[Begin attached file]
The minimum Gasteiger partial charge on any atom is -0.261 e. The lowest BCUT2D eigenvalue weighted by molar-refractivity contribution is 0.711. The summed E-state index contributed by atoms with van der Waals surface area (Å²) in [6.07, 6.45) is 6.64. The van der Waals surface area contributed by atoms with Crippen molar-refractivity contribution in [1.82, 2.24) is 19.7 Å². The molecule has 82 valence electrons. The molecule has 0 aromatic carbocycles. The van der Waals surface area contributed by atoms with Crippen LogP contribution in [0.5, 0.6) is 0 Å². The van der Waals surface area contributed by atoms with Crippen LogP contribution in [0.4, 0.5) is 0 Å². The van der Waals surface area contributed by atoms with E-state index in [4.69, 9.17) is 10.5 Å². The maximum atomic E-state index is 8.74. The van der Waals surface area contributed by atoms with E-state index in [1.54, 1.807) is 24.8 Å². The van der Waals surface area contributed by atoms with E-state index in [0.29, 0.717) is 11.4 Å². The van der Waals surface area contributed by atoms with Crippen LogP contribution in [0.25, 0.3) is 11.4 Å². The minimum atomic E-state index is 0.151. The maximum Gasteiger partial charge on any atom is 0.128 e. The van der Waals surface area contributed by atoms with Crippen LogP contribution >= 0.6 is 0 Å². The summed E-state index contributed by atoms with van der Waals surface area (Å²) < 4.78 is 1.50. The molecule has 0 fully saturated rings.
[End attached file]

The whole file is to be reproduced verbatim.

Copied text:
The minimum Gasteiger partial charge on any atom is -0.261 e. The lowest BCUT2D eigenvalue weighted by molar-refractivity contribution is 0.711. The summed E-state index contributed by atoms with van der Waals surface area (Å²) in [6.07, 6.45) is 6.64. The van der Waals surface area contributed by atoms with Crippen molar-refractivity contribution in [1.82, 2.24) is 19.7 Å². The molecule has 82 valence electrons. The molecule has 0 aromatic carbocycles. The van der Waals surface area contributed by atoms with Crippen LogP contribution in [0.5, 0.6) is 0 Å². The van der Waals surface area contributed by atoms with Crippen LogP contribution in [0.4, 0.5) is 0 Å². The van der Waals surface area contributed by atoms with E-state index in [4.69, 9.17) is 10.5 Å². The maximum atomic E-state index is 8.74. The van der Waals surface area contributed by atoms with E-state index in [1.54, 1.807) is 24.8 Å². The van der Waals surface area contributed by atoms with E-state index in [0.29, 0.717) is 11.4 Å². The van der Waals surface area contributed by atoms with Crippen LogP contribution in [0.25, 0.3) is 11.4 Å². The minimum atomic E-state index is 0.151. The maximum Gasteiger partial charge on any atom is 0.128 e. The van der Waals surface area contributed by atoms with Crippen LogP contribution >= 0.6 is 0 Å². The summed E-state index contributed by atoms with van der Waals surface area (Å²) < 4.78 is 1.50. The molecule has 0 fully saturated rings.